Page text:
Sunday, 2 March 2014

On the high seas

On a cold wet winter's day in December 1863, a three master sailing ship called the Monarch sailed into Bristol docks. On her deck Captain John Way was staring anxiously out at the houses on the quayside. As he drew opposite his house, he shouted loudly. Almost immediately the window opened and a strange woman appeared holding a baby in her arms. She informed him that his wife and 3 day old son were both doing fine. That sea captain was my great great grandfather, so it is no surprise that the love of the sea is in my blood although I'm afraid I don't share his sea legs.That has passed through to other members of the family!
Bristol harbour (the ship shown in the distance is an earlier ship called the Matthew.)


This story was retold in my Great Uncle's biography and this is another thing that led me to research and find out more about the history of my family.

My Great Uncle always remembered his grandmother telling him this story, because there was a painting of the "Monarch" hanging on the wall. When I was a child my Mother had a postcard showing this picture. I used to look at it and wonder what journeys it had undertaken and where in the world it had visited........


With the help of the internet I have been able to find answers to that wondering! Over the centuries Monarch has been a popular name for ships! This Monarch ship above was a frigate ship built in 1844 and launched from the Greens shipyard at Blackwall on the River Thames.  There is a wonderful article I discovered on the British newspaper archive site describing the scene. Three boats were launched in one day and the quay side was heavily populated with many coming out to enjoy the party atmosphere and see this spectacle. Ships and boats in the harbour were decorated with flags and bunting.

The Monarch was used on the Australian trade for many years, and I have found evidence on her in berth in Sydney.Adelaide and Melbourne. The transportation of convicts from England ceased around 1850, and she was a passenger ship used to transport goods and immigrants.The accommodation in all classes was deemed to be quite spacious. She seemed to have been a popular boat and her first class accommodation was well favoured by a number of colonists. The price for a second class cabin was equivalent to  £10,000 and for a third class £7,000. Stewards were used to serve food to the first and second class passengers. There was even a miking cow kept on deck to provide fresh milk.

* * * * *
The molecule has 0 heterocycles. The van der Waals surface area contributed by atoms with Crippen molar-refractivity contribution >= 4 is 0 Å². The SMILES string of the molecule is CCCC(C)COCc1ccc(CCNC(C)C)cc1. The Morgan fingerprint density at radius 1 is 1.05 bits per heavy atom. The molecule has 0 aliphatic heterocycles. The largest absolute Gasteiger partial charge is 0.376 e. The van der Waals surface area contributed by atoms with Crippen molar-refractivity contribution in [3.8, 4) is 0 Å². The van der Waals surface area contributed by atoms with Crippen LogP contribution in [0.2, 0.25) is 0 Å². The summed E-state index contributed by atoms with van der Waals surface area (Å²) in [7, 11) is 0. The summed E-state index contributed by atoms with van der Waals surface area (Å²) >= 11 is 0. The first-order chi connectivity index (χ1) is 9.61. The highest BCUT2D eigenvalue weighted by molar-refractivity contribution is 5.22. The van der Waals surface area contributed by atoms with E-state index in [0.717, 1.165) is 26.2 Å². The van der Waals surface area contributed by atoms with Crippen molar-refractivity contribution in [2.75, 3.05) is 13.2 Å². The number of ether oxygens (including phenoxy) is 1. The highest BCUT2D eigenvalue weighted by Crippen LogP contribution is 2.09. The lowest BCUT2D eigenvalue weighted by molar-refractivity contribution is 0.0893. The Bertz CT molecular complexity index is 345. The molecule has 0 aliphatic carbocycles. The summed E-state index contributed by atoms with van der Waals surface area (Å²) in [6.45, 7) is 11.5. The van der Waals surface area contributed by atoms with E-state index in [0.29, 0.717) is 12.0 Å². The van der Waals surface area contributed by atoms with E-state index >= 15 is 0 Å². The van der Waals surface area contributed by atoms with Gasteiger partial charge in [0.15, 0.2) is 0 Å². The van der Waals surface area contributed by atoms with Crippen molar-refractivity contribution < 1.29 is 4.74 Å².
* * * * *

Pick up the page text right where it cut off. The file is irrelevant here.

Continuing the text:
File:Conrad Martens - North Head from above Balmoral, Sydney Harbour - Google Art Project.jpg
Conrad Martens - north head from above Balmoral Sydney Harbour  1866 (picture taken from Commons Wikimedia.)

 One of the articles I discovered in the Australian newspaper articles gave a list of her cargo which included casks of wine, hops, sugar, many packages for local businesses and cases of chocolate (one wonders how they survived the journey in the heat!) There is almost mention that with good weather the ship managed the journey from Plymouth in England in 77 days.

Plymouth Sound Devon

I also discovered that the Monarch sailed from Melbourne on 5th September 1863 to London so it is feasible to assume that this may be where John Way was returning from, at the beginning of the post.

The Monarch made two voyages to New Zealand the first in 1866 was to Auckland and the second in 1870 bought 200 immigrants to Lyttelton (Christchurch) in New Zealand. No one knows what finally happened to the ship, she sailed from Bombay to Rangoon in 1876 and was never heard of again.

A few years ago I managed to come into contact with a distant cousin and I was delighted to discover that the original painting is still in the family! There were specialist painters who would be commissioned by owners or captains to recreate a picture of their ship.